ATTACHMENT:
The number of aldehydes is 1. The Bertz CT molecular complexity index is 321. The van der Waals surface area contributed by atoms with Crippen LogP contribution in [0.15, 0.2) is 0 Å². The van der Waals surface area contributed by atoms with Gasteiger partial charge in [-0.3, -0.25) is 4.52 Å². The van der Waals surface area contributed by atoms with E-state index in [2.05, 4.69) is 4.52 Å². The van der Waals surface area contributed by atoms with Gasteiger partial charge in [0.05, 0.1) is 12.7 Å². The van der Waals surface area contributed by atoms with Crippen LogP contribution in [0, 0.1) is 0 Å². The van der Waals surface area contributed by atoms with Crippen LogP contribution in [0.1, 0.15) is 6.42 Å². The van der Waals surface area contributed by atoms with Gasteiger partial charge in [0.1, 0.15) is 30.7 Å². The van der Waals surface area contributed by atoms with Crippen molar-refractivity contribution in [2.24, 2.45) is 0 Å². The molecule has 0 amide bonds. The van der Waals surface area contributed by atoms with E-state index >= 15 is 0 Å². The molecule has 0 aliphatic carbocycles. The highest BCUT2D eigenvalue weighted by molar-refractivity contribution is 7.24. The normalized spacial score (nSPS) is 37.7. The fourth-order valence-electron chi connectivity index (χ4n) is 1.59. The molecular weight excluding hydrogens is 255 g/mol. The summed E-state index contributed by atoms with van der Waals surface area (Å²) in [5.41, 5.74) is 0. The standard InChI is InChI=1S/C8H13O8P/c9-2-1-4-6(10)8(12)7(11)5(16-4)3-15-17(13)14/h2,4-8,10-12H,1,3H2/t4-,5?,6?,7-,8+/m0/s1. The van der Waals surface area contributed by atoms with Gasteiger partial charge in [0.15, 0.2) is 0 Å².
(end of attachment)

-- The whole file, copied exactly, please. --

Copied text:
The number of aldehydes is 1. The Bertz CT molecular complexity index is 321. The van der Waals surface area contributed by atoms with Crippen LogP contribution in [0.15, 0.2) is 0 Å². The van der Waals surface area contributed by atoms with Gasteiger partial charge in [-0.3, -0.25) is 4.52 Å². The van der Waals surface area contributed by atoms with E-state index in [2.05, 4.69) is 4.52 Å². The van der Waals surface area contributed by atoms with Gasteiger partial charge in [0.05, 0.1) is 12.7 Å². The van der Waals surface area contributed by atoms with Crippen LogP contribution in [0, 0.1) is 0 Å². The van der Waals surface area contributed by atoms with Crippen LogP contribution in [0.1, 0.15) is 6.42 Å². The van der Waals surface area contributed by atoms with Gasteiger partial charge in [0.1, 0.15) is 30.7 Å². The van der Waals surface area contributed by atoms with Crippen molar-refractivity contribution in [2.24, 2.45) is 0 Å². The molecule has 0 amide bonds. The van der Waals surface area contributed by atoms with E-state index >= 15 is 0 Å². The molecule has 0 aliphatic carbocycles. The highest BCUT2D eigenvalue weighted by molar-refractivity contribution is 7.24. The normalized spacial score (nSPS) is 37.7. The fourth-order valence-electron chi connectivity index (χ4n) is 1.59. The molecular weight excluding hydrogens is 255 g/mol. The summed E-state index contributed by atoms with van der Waals surface area (Å²) in [5.41, 5.74) is 0. The standard InChI is InChI=1S/C8H13O8P/c9-2-1-4-6(10)8(12)7(11)5(16-4)3-15-17(13)14/h2,4-8,10-12H,1,3H2/t4-,5?,6?,7-,8+/m0/s1. The van der Waals surface area contributed by atoms with Gasteiger partial charge in [0.15, 0.2) is 0 Å².